“We are here doing a march for Black Lives Matters and for David Dungay Junior,” said Dungay’s nephew Paul Silva as he stood at the top of Sydney Town Hall steps during the second Sydney Black Lives Matter rally on 6 June.

“As you can hear in the background, they’re shouting: ‘I can’t breathe’. David Dungay Junior — here in our own backyard — tragically yelled that in 2015, the same way George Floyd did in the US.”

The footage of Minneapolis police killing George Floyd on 25 May sparked Black Lives Matter protests across the US and in turn around the globe.

Many ask why the local protests can’t wait. And the answer is that global actions have brought widespread attention to the movement over here.

Stop Aboriginal deaths in custody

Following the second protest, there were those that remarked that they hadn’t seen such support for the Stop Aboriginal Deaths in Custody movement since the 1980s.

Indeed, the outpouring of sentiment back then led to the establishment of a Royal Commission into Indigenous custody deaths.

The investigation handed down its 339 recommendations in 1991. These included that both arrest and incarceration be measures of last resort.

However, since then, a further 438 Aboriginal and Torres Strait Islander people have died in custody.

And First Nations people are the most incarcerated people on the planet.

In March this year, there were 12,902 Indigenous inmates in Australian prisons. This accounted for 29 percent of the adult prisoner population, while Indigenous people make up less than 3 percent of the overall populace.

But, while there was a global outcry over police violence towards people of colour, following the killing of Floyd, certain NSW police officers simply paid it no mind.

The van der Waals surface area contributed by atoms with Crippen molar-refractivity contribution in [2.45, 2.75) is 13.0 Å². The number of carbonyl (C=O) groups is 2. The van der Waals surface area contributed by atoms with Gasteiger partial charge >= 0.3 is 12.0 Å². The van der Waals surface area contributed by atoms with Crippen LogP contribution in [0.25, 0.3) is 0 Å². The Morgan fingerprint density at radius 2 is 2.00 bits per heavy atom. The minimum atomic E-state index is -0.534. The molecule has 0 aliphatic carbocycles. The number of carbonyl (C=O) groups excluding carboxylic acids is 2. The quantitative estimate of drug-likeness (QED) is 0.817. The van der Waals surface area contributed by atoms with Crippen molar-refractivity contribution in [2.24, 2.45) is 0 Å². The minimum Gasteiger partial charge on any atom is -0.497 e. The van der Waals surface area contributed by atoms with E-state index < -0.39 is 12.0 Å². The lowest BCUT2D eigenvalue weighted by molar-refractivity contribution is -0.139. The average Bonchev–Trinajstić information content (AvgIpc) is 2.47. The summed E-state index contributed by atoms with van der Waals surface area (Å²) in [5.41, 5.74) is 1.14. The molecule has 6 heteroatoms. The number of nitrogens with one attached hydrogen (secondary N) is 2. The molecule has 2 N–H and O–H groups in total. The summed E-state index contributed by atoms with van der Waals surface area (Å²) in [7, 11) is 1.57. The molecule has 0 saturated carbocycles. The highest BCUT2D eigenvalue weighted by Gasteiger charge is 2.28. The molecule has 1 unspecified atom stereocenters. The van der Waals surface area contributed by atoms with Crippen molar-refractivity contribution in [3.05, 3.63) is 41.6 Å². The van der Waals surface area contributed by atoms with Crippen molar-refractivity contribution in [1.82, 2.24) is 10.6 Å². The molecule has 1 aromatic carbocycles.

On 22 June, a Sydney officer tasered a First Nations man in the face in a park, while on 1 June, a local constable threw a 16-year-old Aboriginal boy face first onto the ground. And Mick Fuller went on to put the assault on the teenage boy down to one of his officers having “a bad day”.

A political ruse

In his recent interview with Sky News, the NSW police commissioner asserted that the rise in COVID-19 cases in Victoria was linked to the Melbourne Black Lives Matter protest, which is a theory that has been debunked by the experts on a number of occasions.

Meanwhile, not much mention has been made of the fact that the 6 June Sydney Black Lives Matter rally – that saw tens of thousands converge on the city’s CBD – has had no COVID-19 cases linked back to it.

Indeed, rising cases in the Sydney metropolitan region have been linked to pubs and restaurants.

“There is no evidence that there was any transmission of COVID-19 at the Melbourne rally,” Gibson added. “And yet, we’ve had conservative political leader after conservative political leader, the Murdoch Press, and the police commissioner here in NSW, continue to perpetrate this lie.”

“And they’ve done a very good job in terms of creating a view in the public mind that the rallies are responsible for transmission,” he concluded, just prior to re-entering court.

Author

Paul Gregoire

Paul Gregoire is a Sydney-based journalist and writer. He has a focus on human rights issues, encroachments on civil liberties, drug law reform, gender diversity and First Nations rights. Prior to Sydney Criminal Lawyers®, he wrote for VICE and was the news editor at Sydney’s City Hub.